Vertically Integrated

 Just recently, two giants of the watch industry’s independent brands, Richard Mille and Audemars Piguet, announced they would cease exhibiting at the Salon International de la Haute Horlogerie Genève, or SIHH for short following the 2019 edition. This marks a point in the business of horology where brands are going ever-vertical, vying to move activities in-house, from manufacturing, distribution, to the end retailer. As you have no doubt discovered, Richard Mille and Audemars Piguet are going all-in on mono-brand boutiques and cutting out the majority of traditional distributors. While it certainly saves them money and shores up potential weak-points if the market would suddenly dip, (you wouldn’t want the bulk of your retailers going under without you having direct control) however, it also limits a brands ability to reach out to the consumer who has yet to discover it. This is an especially a big issue for independents like Richard Mille, which despite being a major brand, they still need to actively seek out attention, and a large network of retailers is one way to gather it. Then again, Richard Mille watches sell like hot-cakes due to their extreme rarity, which some believe is purely artificial. Seeing this move from Richard Mille’s point of view, a large network of retailers could certainly devalue the brand and destroy one of Richard Mille’s founding principles; exclusivity. Frankly, exclusivity must be a principle of any luxury product, but especially Richard Mille and the independent brands.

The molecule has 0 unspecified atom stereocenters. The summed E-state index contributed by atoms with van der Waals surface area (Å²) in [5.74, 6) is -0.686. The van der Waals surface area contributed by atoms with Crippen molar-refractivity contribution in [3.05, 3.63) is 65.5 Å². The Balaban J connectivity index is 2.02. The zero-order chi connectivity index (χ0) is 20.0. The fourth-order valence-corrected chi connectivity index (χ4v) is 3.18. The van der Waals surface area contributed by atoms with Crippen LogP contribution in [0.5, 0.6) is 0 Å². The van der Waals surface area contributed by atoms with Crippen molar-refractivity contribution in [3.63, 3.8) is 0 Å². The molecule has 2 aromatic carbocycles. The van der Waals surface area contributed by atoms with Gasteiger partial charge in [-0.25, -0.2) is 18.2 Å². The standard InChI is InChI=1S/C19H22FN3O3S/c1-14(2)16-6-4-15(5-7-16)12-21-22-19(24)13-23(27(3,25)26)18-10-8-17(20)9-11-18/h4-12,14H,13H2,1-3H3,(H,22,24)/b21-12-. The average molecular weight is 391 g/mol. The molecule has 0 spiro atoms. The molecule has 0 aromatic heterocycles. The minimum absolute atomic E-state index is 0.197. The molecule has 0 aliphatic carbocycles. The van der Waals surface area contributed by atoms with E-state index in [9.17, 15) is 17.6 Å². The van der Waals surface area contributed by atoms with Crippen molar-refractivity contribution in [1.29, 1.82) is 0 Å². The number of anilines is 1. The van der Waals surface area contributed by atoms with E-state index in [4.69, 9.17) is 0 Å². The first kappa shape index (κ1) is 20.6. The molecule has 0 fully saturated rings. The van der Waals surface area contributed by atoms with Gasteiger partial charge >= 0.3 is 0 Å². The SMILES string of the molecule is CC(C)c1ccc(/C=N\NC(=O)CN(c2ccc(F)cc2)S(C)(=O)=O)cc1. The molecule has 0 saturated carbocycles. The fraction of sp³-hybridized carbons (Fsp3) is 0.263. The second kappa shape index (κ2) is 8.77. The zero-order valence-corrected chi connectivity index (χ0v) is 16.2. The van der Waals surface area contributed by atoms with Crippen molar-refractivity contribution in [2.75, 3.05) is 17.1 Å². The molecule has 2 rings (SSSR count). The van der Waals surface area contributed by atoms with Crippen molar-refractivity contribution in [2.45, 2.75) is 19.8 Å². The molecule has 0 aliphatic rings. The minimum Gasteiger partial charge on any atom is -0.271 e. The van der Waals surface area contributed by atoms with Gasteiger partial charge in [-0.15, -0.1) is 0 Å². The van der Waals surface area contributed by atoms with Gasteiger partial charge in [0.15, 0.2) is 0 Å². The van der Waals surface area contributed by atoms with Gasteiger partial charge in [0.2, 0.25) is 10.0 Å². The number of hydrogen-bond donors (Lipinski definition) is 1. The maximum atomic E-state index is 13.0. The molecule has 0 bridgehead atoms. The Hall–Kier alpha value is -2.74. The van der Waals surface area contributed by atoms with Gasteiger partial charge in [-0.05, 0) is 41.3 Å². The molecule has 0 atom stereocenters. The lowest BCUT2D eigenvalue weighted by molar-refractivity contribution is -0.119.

Another interesting detail is that Richard Mille does not produce their watches entirely in-house, far from it. This is by no means a bad thing, since their suppliers are some of the most experienced and prestigious in the business, likely far better than any in-house brand could put on the market. (assuming money isn’t no object) There is simply far too many items to juggle, from producing dials, cases, and the dreaded in-house movement; good for marketing but not for a brand’s finances. It can take several million dollars (USD) and many years of development to create a movement that substantially differs from the likes of ETA and Sellita, let alone one that is ready for serial production. But by no means does Richard Mille use cheap movements. They heavily modify renown high-end movements from the likes of Vaucher Manufacture Fleurier, although Richard Mille is rapidly shifting to in-house movement production. Currently, Audemars Piguet is drastically cutting its base of authorized dealers, and it seems like most releases from Audemars Piguet are boutique exclusive. For dealers, this is very worrying, and they must certainly hope more big names don’t follow suit.

As a headline, two major brands leaving SIHH might scare you into whole-heartedly believing that horology trade shows are doomed. It is a reasonable thought, though, as Swatch Group pulling out of Baselworld was certainly a shock to the trade show industry. (It shouldn’t have been) In this case, however, trade shows in general just don’t seem to align with these brand’s unique objectives, not that the watch industry is suffering.

Colin Carpenter